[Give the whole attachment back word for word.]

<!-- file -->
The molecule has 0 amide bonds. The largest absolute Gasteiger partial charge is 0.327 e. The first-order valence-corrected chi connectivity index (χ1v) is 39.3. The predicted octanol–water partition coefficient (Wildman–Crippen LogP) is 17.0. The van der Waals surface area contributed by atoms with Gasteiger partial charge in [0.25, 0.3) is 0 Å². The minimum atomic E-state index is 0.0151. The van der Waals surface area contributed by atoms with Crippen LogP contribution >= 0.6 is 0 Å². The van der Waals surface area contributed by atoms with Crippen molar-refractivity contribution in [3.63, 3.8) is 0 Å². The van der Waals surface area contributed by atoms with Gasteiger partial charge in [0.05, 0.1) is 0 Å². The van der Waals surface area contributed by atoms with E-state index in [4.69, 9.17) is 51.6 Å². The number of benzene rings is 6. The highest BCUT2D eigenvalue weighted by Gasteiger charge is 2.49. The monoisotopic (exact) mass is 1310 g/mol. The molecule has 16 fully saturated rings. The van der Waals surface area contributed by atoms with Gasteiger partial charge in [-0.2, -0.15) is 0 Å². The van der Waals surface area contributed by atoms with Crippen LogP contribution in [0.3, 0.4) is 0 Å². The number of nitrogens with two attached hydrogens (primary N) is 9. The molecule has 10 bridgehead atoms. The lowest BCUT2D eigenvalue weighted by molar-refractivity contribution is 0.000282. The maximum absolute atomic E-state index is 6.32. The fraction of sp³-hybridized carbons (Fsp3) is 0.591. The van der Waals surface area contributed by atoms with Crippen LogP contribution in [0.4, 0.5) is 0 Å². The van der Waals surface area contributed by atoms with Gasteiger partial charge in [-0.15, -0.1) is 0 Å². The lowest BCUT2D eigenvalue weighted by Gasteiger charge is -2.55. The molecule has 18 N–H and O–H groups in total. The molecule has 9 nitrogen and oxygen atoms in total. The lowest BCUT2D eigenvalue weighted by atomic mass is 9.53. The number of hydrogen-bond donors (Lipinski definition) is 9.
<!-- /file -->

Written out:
The molecule has 0 amide bonds. The largest absolute Gasteiger partial charge is 0.327 e. The first-order valence-corrected chi connectivity index (χ1v) is 39.3. The predicted octanol–water partition coefficient (Wildman–Crippen LogP) is 17.0. The van der Waals surface area contributed by atoms with Gasteiger partial charge in [0.25, 0.3) is 0 Å². The minimum atomic E-state index is 0.0151. The van der Waals surface area contributed by atoms with Crippen LogP contribution >= 0.6 is 0 Å². The van der Waals surface area contributed by atoms with Crippen molar-refractivity contribution in [3.63, 3.8) is 0 Å². The van der Waals surface area contributed by atoms with Gasteiger partial charge in [0.05, 0.1) is 0 Å². The van der Waals surface area contributed by atoms with E-state index in [4.69, 9.17) is 51.6 Å². The number of benzene rings is 6. The highest BCUT2D eigenvalue weighted by Gasteiger charge is 2.49. The monoisotopic (exact) mass is 1310 g/mol. The molecule has 16 fully saturated rings. The van der Waals surface area contributed by atoms with Gasteiger partial charge in [-0.2, -0.15) is 0 Å². The van der Waals surface area contributed by atoms with Crippen LogP contribution in [0.3, 0.4) is 0 Å². The number of nitrogens with two attached hydrogens (primary N) is 9. The molecule has 10 bridgehead atoms. The lowest BCUT2D eigenvalue weighted by molar-refractivity contribution is 0.000282. The maximum absolute atomic E-state index is 6.32. The fraction of sp³-hybridized carbons (Fsp3) is 0.591. The van der Waals surface area contributed by atoms with Crippen LogP contribution in [0.4, 0.5) is 0 Å². The van der Waals surface area contributed by atoms with Gasteiger partial charge in [-0.15, -0.1) is 0 Å². The lowest BCUT2D eigenvalue weighted by Gasteiger charge is -2.55. The molecule has 18 N–H and O–H groups in total. The molecule has 9 nitrogen and oxygen atoms in total. The lowest BCUT2D eigenvalue weighted by atomic mass is 9.53. The number of hydrogen-bond donors (Lipinski definition) is 9.